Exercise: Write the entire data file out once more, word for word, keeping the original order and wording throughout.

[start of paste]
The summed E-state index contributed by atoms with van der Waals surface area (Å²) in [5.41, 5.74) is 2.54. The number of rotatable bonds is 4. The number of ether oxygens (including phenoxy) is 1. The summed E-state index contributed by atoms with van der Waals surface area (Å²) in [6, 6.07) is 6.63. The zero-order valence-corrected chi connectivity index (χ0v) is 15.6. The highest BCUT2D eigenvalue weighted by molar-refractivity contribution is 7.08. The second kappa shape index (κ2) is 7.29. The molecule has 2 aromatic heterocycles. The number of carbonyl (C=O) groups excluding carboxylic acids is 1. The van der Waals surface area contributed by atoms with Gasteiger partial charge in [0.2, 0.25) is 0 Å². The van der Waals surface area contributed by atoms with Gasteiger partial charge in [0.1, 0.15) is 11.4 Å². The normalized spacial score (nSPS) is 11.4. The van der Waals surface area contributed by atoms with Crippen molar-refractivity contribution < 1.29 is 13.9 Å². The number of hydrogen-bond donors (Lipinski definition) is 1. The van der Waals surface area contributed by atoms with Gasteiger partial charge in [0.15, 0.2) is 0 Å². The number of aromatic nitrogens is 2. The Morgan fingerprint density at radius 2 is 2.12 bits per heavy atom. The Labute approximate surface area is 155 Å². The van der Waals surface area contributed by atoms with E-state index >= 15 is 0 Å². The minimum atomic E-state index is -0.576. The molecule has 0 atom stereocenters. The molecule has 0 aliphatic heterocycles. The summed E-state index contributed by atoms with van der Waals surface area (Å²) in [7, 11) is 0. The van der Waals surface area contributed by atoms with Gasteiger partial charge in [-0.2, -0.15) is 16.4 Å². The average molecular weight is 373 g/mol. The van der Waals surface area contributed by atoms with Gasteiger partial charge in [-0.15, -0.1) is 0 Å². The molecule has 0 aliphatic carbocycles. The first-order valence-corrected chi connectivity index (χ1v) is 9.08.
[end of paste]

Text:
The summed E-state index contributed by atoms with van der Waals surface area (Å²) in [5.41, 5.74) is 2.54. The number of rotatable bonds is 4. The number of ether oxygens (including phenoxy) is 1. The summed E-state index contributed by atoms with van der Waals surface area (Å²) in [6, 6.07) is 6.63. The zero-order valence-corrected chi connectivity index (χ0v) is 15.6. The highest BCUT2D eigenvalue weighted by molar-refractivity contribution is 7.08. The second kappa shape index (κ2) is 7.29. The molecule has 2 aromatic heterocycles. The number of carbonyl (C=O) groups excluding carboxylic acids is 1. The van der Waals surface area contributed by atoms with Gasteiger partial charge in [0.2, 0.25) is 0 Å². The van der Waals surface area contributed by atoms with Gasteiger partial charge in [0.1, 0.15) is 11.4 Å². The normalized spacial score (nSPS) is 11.4. The van der Waals surface area contributed by atoms with Crippen molar-refractivity contribution < 1.29 is 13.9 Å². The number of hydrogen-bond donors (Lipinski definition) is 1. The van der Waals surface area contributed by atoms with Gasteiger partial charge in [0.15, 0.2) is 0 Å². The number of aromatic nitrogens is 2. The Morgan fingerprint density at radius 2 is 2.12 bits per heavy atom. The Labute approximate surface area is 155 Å². The van der Waals surface area contributed by atoms with E-state index >= 15 is 0 Å². The minimum atomic E-state index is -0.576. The molecule has 0 atom stereocenters. The molecule has 0 aliphatic heterocycles. The summed E-state index contributed by atoms with van der Waals surface area (Å²) in [7, 11) is 0. The van der Waals surface area contributed by atoms with Gasteiger partial charge in [-0.2, -0.15) is 16.4 Å². The average molecular weight is 373 g/mol. The van der Waals surface area contributed by atoms with Gasteiger partial charge in [-0.15, -0.1) is 0 Å². The molecule has 0 aliphatic carbocycles. The first-order valence-corrected chi connectivity index (χ1v) is 9.08.